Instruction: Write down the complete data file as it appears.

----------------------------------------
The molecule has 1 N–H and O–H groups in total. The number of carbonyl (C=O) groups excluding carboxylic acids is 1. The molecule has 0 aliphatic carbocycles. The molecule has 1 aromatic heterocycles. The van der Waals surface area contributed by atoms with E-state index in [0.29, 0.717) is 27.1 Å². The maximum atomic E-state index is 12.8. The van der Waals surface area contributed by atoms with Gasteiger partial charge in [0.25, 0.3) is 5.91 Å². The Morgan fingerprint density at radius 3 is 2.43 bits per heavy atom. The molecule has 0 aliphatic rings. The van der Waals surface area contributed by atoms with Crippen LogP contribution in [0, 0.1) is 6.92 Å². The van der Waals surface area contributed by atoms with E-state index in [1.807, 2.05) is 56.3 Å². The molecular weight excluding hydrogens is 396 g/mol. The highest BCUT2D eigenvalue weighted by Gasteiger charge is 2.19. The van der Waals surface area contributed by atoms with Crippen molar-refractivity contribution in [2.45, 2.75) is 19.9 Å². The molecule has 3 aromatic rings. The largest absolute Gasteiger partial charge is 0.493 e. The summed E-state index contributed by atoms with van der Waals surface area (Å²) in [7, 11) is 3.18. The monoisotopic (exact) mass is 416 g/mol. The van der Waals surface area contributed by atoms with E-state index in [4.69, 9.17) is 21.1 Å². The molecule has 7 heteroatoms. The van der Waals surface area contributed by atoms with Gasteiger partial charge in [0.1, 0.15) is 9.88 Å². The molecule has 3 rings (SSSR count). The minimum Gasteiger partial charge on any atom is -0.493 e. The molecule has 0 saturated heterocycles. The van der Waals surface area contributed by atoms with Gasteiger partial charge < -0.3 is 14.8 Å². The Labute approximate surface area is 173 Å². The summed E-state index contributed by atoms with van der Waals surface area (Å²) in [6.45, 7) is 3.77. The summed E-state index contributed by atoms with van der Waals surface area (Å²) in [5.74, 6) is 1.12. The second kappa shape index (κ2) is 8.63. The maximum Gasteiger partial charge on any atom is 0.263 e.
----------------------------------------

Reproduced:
The molecule has 1 N–H and O–H groups in total. The number of carbonyl (C=O) groups excluding carboxylic acids is 1. The molecule has 0 aliphatic carbocycles. The molecule has 1 aromatic heterocycles. The van der Waals surface area contributed by atoms with E-state index in [0.29, 0.717) is 27.1 Å². The maximum atomic E-state index is 12.8. The van der Waals surface area contributed by atoms with Gasteiger partial charge in [0.25, 0.3) is 5.91 Å². The Morgan fingerprint density at radius 3 is 2.43 bits per heavy atom. The molecule has 0 aliphatic rings. The van der Waals surface area contributed by atoms with Crippen LogP contribution in [0, 0.1) is 6.92 Å². The van der Waals surface area contributed by atoms with E-state index in [1.807, 2.05) is 56.3 Å². The molecular weight excluding hydrogens is 396 g/mol. The highest BCUT2D eigenvalue weighted by Gasteiger charge is 2.19. The van der Waals surface area contributed by atoms with Crippen molar-refractivity contribution in [2.45, 2.75) is 19.9 Å². The molecule has 3 aromatic rings. The largest absolute Gasteiger partial charge is 0.493 e. The summed E-state index contributed by atoms with van der Waals surface area (Å²) in [7, 11) is 3.18. The monoisotopic (exact) mass is 416 g/mol. The van der Waals surface area contributed by atoms with E-state index in [4.69, 9.17) is 21.1 Å². The molecule has 7 heteroatoms. The van der Waals surface area contributed by atoms with Gasteiger partial charge in [0.1, 0.15) is 9.88 Å². The molecule has 3 rings (SSSR count). The minimum Gasteiger partial charge on any atom is -0.493 e. The molecule has 0 saturated heterocycles. The van der Waals surface area contributed by atoms with Gasteiger partial charge < -0.3 is 14.8 Å². The Labute approximate surface area is 173 Å². The summed E-state index contributed by atoms with van der Waals surface area (Å²) in [6.45, 7) is 3.77. The summed E-state index contributed by atoms with van der Waals surface area (Å²) in [5.74, 6) is 1.12. The second kappa shape index (κ2) is 8.63. The maximum Gasteiger partial charge on any atom is 0.263 e.